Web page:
YONAGUNI, Okinawa -- Yonaguni Island, Japan's westernmost island, held its first evacuation drill on Wednesday over possible ballistic missile strikes.
Residents are concerned that the island could become embroiled in a conflict between China and Taiwan, so the town participated in a drill organized by the central and Okinawa prefectural governments to strengthen evacuation arrangements for inhabitants of the Nansei Islands, including Yonaguni.
In 10 minutes
A siren blared amid the wind and rain in the East China Sea.
"The missile alarm has sounded. Please take shelter in a building," a police officer from the Yonaguni police station shouted as he quickly led about 20 islanders into a community center in the middle of the island.
A man panting as he pushed a wheelchair, and a woman holding her baby were seen participating in the drill.
The community center is built of concrete, which is said to be highly effective in protecting people from blasts. The residents huddled together in windowless storerooms and corridors, waiting patiently for the "attack" to end.
Prior to the drill starting at 10 a.m., a Cabinet Secretariat official told participants that a missile could reach the island "within 10 minutes at the earliest. There is no more time for evacuation than there is for a tsunami," and asked them to evacuate to windowless rooms or close the curtains to protect themselves from shards of glass. "Cars can catch fire," was among the important points noted by the official.
The Cabinet Secretariat in April reached out to municipalities about conducting drills in case of missile attacks, and the town of Yonaguni decided to participate.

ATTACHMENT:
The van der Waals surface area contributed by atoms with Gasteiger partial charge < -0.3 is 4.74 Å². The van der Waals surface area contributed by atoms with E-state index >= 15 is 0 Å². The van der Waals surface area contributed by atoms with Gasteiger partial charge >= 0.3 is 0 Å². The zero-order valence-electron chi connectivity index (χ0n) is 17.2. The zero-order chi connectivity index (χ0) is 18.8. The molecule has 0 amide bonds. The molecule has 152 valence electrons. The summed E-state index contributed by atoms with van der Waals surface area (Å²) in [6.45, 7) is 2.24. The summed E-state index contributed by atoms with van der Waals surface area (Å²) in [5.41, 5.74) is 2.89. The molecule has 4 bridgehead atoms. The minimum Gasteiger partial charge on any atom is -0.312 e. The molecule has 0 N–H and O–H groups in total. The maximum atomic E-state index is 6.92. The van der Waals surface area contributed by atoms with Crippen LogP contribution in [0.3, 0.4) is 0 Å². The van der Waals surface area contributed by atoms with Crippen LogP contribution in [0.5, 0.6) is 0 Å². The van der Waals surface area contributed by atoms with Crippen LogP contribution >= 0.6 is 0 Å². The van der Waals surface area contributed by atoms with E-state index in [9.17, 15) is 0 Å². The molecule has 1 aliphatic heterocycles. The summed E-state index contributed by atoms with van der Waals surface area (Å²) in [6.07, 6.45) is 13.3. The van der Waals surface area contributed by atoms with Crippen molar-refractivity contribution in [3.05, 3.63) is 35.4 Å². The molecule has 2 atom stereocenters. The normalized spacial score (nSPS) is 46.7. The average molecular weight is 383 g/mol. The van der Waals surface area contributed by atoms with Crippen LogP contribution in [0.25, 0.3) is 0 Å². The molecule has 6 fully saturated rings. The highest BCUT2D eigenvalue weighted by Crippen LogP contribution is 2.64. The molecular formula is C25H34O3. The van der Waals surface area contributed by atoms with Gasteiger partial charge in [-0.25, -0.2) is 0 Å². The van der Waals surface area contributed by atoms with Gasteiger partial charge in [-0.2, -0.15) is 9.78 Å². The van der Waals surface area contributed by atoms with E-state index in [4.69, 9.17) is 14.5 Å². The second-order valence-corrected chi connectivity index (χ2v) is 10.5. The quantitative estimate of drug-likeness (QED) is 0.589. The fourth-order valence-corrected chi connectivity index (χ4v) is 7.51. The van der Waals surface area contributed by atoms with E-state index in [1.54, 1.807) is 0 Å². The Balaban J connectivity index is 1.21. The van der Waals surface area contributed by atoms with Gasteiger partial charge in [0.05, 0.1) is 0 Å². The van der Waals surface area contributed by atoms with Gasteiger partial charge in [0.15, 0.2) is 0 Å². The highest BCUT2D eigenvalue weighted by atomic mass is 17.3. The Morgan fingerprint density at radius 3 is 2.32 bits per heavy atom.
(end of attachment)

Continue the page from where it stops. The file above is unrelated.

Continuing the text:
Yonaguni Island is only 110 kilometers from Taiwan, and it has a population of about 1,700.
The town intends to create a fund to provide for the evacuation of residents in the event of an emergency.
An event on Aug. 4 shocked islanders. China reacted to U.S. House of Representatives Speaker Nancy Pelosi's visit to Taiwan by conducting military drills around the island, and fired six ballistic missiles toward areas near Yonaguni Island. Five of them fell within Japan's exclusive economic zone, the first time that has happened.
"I felt a threat for the first time," said a 26-year-old resident who on the day was fishing for ruby snapper about 50 kilometers north of where the missiles hit the water.
Since then, he worries whenever he fishes. "The big ships I saw were Chinese warships, and the clouds of smoke were probably from their exercise," he said.
Provision of shelters
Several islanders said that concerns over a possible emergency have been steadily growing for about 10 years.
Because of increased Chinese military activity, the Defense Ministry opened a Self-Defense Forces post in 2016 in the western part of Yonaguni Island. The movements of aircraft and ships are monitored using radar installed there, and a joint Japan-U.S. exercise, named Yama Sakura, is taking place this month.
Japan will continue conducting training exercises to respond to ballistic missiles and begin a study about setting up evacuation shelters. The government also aims to strengthen civilian infrastructure such as airports and ports in the event that people are forced to evacuate from the Nansei Islands.
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